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PoM Pontica Magna

Central European University

Global Teaching Fellow


Research project: Making the Imperial Elite: Senatorial Aristocracy in the Later Roman Empire

The increasing level of political and economic integration results in the development of pan-European administrative elites. Before the onset of modernity, the Later Roman Empire was the only political structure that provided the unified and centralized administrative framework. For the first time, aristocracies from throughout European continent were amalgamated in one hierarchically-structured institution. This project explores the social and cultural impacts of the formation of a new governing class. The first part traces the new patterns of geographical and political mobility (objective 1-2) initiated by the new institutional arrangements, tracing the ways in which imperial officials conducted their relations with other representatives of imperial aristocracy, and with the local societies from which they originated. The second part looks at the effects of these transformations on aristocratic identity as mediated in art (objective 3-4). Proposed research on the history and art history of senatorial elites will contribute to the comparative study of government in the pre-modern world. It will demonstrate that the growth of new supra-regional political institutions markedly changed the self-representation the late Roman governing class. The conclusions of this project will be presented as a paper and a publication at NEC.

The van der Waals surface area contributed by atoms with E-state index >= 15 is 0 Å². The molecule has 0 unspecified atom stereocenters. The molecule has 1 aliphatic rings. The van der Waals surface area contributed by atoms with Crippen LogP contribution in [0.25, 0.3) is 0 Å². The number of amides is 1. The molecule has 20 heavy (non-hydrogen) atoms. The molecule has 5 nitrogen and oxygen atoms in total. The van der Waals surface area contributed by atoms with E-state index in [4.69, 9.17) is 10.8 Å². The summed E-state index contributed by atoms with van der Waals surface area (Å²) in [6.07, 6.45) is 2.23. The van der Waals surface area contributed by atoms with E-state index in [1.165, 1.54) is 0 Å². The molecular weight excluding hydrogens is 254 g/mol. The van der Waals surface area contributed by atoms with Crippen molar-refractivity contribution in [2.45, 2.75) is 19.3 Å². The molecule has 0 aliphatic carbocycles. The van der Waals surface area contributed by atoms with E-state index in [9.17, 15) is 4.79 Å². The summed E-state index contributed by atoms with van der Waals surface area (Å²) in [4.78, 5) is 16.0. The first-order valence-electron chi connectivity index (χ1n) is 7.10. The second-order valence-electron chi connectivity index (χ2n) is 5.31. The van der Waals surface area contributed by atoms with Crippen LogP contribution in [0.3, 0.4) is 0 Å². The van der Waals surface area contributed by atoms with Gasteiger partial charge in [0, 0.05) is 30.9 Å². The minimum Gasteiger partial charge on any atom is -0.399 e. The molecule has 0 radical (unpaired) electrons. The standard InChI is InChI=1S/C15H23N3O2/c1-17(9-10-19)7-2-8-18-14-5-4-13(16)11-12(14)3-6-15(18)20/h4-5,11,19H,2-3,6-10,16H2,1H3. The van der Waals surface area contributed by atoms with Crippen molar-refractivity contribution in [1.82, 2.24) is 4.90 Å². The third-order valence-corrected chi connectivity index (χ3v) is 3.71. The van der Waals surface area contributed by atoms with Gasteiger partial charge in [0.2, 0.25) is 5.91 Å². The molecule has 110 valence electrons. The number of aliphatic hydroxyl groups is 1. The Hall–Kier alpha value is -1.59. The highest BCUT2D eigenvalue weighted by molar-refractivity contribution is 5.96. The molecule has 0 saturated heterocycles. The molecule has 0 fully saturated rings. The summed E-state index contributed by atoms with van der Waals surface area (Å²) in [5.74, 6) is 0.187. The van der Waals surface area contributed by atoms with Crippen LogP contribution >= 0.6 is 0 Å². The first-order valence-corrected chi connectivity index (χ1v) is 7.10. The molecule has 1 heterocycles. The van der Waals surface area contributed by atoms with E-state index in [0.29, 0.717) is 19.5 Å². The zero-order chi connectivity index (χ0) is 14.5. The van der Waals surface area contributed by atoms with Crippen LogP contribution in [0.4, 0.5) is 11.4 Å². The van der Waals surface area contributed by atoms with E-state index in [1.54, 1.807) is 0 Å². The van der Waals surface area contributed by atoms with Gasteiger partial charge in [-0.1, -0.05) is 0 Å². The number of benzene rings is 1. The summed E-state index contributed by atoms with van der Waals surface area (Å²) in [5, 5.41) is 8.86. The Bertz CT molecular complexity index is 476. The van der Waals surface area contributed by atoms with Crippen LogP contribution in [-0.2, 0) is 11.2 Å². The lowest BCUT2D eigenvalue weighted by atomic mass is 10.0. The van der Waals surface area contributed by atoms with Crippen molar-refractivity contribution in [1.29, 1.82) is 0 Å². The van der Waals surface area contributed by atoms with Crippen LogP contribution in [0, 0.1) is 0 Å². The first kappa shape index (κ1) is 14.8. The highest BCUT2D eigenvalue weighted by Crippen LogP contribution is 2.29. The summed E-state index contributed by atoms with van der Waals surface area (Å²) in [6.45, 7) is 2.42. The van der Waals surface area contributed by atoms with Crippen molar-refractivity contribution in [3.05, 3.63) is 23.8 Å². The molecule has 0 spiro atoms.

A full-length study is available here.